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Wednesday, March 24, 2021 Leer en Español

34 Quotes on Collectivism and Freedom from Tibor Machan

Tibor’s contributions to the freedom movement were as towering as the man himself.

Image Credit: Cato

In 2016, I published a book titled Lines of Liberty, which brought together the words of many who have been most important in the defense of liberty over the years. One of the decisions I made with that book was to restrict its scope to people who had died, essentially because those still living weren’t done yet.

Since then, I have occasionally published words of those who have died after “missing the deadline.” Walter Williams is the most recent example. But perhaps the first person whose words belong with the greats but was not included was Philosopher Tibor Machan, who died on March 24, 2016. Today, on the fifth anniversary of his death, I believe we can benefit from some of his insights.

With that said, Machan’s work includes 40 books, over 100 scholarly papers, and reams more in other forums, so it is hard to fit any sort of comprehensive collection of his inspirational words in a compact space, although one can certainly get a feel for what he was about from his book titles—such as Individuals and Their Rights (1989), Classical Individualism: The Supreme Importance of Each Human Being (1998) and Libertarianism Defended (2006). But most of those books are hard to come by.

So, because of his lengthy connection to the Foundation of Economic Education that included 73 articles from “The Free Society and Its Enemies,” on January 1, 1969 to “Natural Rights Come from Human Nature,” on November 11, 2013, I have chosen to select my favorite Machanisms from those. Even then, there is so much material that I have shortened it to some of his best wisdom, followed by what I consider are his top ten FEE articles dealing with central and enduring issues of liberty, that I think are absolutely worth reading in their entirety.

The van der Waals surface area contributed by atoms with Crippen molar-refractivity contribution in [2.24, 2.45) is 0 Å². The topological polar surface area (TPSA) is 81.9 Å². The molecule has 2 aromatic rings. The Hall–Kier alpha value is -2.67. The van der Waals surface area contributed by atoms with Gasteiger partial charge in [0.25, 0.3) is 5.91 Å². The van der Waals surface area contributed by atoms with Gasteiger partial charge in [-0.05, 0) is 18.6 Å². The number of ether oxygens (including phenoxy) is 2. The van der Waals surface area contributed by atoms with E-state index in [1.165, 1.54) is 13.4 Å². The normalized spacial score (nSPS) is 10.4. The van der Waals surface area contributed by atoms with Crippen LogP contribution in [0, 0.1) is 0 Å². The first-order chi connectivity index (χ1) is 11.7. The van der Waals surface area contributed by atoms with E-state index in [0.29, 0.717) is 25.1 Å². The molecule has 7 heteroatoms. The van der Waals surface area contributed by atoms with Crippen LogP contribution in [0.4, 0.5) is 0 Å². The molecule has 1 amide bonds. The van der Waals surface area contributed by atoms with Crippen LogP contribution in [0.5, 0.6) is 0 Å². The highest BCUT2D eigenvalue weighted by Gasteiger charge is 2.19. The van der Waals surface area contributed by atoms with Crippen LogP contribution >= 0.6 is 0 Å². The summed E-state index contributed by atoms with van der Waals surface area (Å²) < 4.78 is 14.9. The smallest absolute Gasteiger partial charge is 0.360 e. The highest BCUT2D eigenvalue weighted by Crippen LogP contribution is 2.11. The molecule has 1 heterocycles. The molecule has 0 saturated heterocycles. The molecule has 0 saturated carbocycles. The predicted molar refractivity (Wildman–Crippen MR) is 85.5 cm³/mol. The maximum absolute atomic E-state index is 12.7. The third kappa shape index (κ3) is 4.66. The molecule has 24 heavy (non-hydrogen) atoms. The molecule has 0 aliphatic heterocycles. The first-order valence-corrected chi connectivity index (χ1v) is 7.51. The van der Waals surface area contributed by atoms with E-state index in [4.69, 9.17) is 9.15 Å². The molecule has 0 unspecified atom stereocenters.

Short Wisdom

  1. The education of citizens in the philosophy of freedom must be the concern of all those who consider the free society the proper kind of social system under which man can live with his fellow men.
  2. Not only does the system of private property respect the rights of individuals to the fruits of their labor and good judgments…but the alternative of public control seems to be inherently irrational.
  3. What capitalism and liberalism stress is that each individual ought to be protected in his or her liberty to act as he or she chooses.
  4. Human beings are first and foremost moral agents…This implies that any decent society must make room for free choice for individuals…to make the moral agency of individual human beings a real, practical possibility.
  5. It is not the business of a legal system to make people good, to get them to behave well, to engineer their perfection. Rather, it is to provide them room in the company of others to take up the challenge of their moral nature! And this challenge is most accessible to them in a legal system in which there exists strict adherence to the principle of private property rights.
  6. Liberty, limited government, and natural or human rights…are not subject to majority rule.
  7. Virtually all attacks on liberty…rest upon a basic moral error. This is the error of confusing basic rights with what is morally or ethically right.